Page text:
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Joseph - Dreams, Dungeons, Diadems (7 of 15)
Series: The Greatest Men of the Bible
Clarence E. Macartney
Springtime on the Plain of Dothan, in the Vale of Esdraelon. To the south the mountains of Samaria, to the north the mountains of Gilboa. Standing on one of the lower ranges of the bordering mountains, we see black dots against the green grass of the plain. These are the black tents of the sons of Jacob who are feeding their flocks on the Plain of Dothan. And yonder are white dots. These are flocks of sheep against the green of the plain, like lingering snow on a March day. But away yonder, coming from the south with greetings from his father for his brethren, is Joseph, his coat of many colors brushing the dews from the lips of the spring flowers as he walks across the plain.
Love can see afar off and so can hate. The father of the prodigal saw the returning son when he was ''yet a great way off,'' and Joseph's brethren saw him ''afar off.'' When they saw him they said one to another with hatred in their voice and envy in their eyes, ''Behold, this dreamer cometh!''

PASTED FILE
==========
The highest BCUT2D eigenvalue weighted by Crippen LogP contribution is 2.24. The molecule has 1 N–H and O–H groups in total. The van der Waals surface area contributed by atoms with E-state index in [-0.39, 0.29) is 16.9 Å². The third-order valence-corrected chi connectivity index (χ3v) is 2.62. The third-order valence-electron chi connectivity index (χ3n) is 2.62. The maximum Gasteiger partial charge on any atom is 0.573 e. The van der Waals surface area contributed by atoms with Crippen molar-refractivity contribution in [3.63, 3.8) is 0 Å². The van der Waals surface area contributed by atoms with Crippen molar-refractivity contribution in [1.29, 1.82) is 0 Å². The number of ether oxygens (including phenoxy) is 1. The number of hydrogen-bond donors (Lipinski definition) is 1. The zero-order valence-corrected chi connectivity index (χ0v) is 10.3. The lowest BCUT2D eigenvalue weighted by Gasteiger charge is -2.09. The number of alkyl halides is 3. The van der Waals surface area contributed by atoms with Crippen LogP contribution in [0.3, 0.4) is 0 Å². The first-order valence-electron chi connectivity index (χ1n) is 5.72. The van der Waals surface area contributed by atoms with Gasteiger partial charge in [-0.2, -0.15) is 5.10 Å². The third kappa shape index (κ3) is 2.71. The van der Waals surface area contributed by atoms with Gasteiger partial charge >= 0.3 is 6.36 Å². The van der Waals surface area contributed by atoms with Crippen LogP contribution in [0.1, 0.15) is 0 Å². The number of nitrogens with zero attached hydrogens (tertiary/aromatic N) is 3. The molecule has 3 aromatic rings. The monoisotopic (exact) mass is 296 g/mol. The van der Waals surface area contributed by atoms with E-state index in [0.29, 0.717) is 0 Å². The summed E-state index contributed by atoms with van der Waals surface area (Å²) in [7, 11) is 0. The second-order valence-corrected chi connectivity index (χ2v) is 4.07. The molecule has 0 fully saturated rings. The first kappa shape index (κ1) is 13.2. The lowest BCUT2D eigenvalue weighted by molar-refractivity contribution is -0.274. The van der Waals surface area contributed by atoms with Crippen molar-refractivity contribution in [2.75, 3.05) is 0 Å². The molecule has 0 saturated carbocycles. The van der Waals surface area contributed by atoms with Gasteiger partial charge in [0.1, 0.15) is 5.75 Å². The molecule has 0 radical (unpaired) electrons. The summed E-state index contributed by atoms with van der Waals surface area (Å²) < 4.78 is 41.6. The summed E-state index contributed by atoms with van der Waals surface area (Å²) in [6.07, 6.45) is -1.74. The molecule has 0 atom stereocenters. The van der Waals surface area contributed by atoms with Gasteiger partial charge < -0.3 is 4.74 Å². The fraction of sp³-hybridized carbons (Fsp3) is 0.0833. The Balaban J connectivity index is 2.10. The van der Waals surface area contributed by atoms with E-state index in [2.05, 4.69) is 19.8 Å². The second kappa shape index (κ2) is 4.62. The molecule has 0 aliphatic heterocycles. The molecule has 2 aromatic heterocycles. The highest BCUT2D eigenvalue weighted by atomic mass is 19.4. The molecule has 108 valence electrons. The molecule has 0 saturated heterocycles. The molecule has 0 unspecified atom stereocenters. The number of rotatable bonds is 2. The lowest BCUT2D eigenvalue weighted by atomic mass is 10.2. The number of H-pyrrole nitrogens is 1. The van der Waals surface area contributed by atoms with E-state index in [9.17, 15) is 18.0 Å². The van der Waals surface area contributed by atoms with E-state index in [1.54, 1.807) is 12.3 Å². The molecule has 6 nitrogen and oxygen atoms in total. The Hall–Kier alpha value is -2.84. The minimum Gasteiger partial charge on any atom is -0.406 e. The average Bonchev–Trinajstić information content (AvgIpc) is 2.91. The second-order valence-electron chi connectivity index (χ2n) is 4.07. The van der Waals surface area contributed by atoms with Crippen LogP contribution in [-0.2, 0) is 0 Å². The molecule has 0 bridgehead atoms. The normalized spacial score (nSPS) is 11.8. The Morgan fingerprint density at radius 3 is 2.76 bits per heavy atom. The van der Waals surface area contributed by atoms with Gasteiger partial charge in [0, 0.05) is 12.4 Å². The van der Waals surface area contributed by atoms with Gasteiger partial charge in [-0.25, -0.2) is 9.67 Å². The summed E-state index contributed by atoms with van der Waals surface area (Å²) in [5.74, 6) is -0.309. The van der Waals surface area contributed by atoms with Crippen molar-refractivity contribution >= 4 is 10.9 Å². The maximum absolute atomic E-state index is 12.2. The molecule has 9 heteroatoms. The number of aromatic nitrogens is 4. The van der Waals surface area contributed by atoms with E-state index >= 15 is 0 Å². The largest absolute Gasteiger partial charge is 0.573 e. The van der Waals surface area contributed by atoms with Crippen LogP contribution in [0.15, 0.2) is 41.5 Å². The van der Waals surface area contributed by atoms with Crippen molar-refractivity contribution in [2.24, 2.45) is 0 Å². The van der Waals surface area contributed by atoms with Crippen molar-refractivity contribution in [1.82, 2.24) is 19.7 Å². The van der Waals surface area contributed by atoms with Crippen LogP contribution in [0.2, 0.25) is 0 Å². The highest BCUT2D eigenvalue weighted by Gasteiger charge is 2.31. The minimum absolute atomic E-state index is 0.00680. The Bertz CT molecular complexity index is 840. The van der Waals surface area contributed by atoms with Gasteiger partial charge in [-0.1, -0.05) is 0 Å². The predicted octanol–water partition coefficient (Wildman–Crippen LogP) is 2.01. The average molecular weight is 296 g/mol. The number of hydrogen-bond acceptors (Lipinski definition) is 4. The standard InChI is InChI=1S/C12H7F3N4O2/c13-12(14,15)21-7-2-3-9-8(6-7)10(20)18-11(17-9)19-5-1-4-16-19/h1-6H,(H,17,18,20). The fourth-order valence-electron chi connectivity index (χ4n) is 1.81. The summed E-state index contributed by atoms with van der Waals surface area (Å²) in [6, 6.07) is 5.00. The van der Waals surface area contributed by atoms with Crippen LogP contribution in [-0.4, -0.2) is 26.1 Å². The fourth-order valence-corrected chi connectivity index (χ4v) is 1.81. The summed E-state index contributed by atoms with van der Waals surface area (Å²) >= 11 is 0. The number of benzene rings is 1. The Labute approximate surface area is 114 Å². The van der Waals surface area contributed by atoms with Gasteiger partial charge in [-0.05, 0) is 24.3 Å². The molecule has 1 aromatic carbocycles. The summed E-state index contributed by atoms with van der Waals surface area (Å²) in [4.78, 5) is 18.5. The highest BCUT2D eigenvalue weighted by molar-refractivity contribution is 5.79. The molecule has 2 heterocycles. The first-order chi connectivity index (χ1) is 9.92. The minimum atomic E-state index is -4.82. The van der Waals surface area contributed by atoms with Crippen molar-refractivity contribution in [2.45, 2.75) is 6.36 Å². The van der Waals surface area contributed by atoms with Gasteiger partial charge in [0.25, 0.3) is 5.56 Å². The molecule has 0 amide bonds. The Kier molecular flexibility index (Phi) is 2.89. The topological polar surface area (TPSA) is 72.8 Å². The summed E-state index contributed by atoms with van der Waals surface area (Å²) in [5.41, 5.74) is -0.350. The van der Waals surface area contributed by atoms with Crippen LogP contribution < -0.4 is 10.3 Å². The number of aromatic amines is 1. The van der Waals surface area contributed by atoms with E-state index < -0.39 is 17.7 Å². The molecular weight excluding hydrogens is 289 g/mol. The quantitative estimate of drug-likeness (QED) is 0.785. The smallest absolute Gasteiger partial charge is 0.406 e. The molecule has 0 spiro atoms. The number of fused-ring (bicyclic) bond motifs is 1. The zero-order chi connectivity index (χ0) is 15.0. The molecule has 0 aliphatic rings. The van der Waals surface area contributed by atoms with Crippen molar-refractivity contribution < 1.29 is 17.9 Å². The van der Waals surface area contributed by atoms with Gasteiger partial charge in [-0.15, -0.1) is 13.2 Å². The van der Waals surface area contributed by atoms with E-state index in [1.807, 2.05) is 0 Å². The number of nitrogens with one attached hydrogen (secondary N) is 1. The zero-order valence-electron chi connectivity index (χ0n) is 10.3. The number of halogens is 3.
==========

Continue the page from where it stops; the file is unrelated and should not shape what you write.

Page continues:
The world loves a dreamer. That is one reason for the popularity of Joseph, and why, in the vote of the congregation, he takes seventh place among the great men of the Bible. The world's greatest story centers about the world's greatest dreamer. Forever this will be the story for young men and young women, for it has in it all the elements of life's great story-ambition, dreams, hope, love, sorrow, envy, hate, temptation, lust, vengeance, suffering, sorrow, sin, and conquest. The popularity of Joseph shows how, after all, the great things of life do not change. The things of the heart and of the soul are the same from age to age. The world loves Joseph, too, because he was a great sufferer. Sorrow and suffering and hardship are deepest graven on the history of men. They have a deeper appeal than pleasure and ease and plenty. Joseph was the great dreamer; but because of his ...
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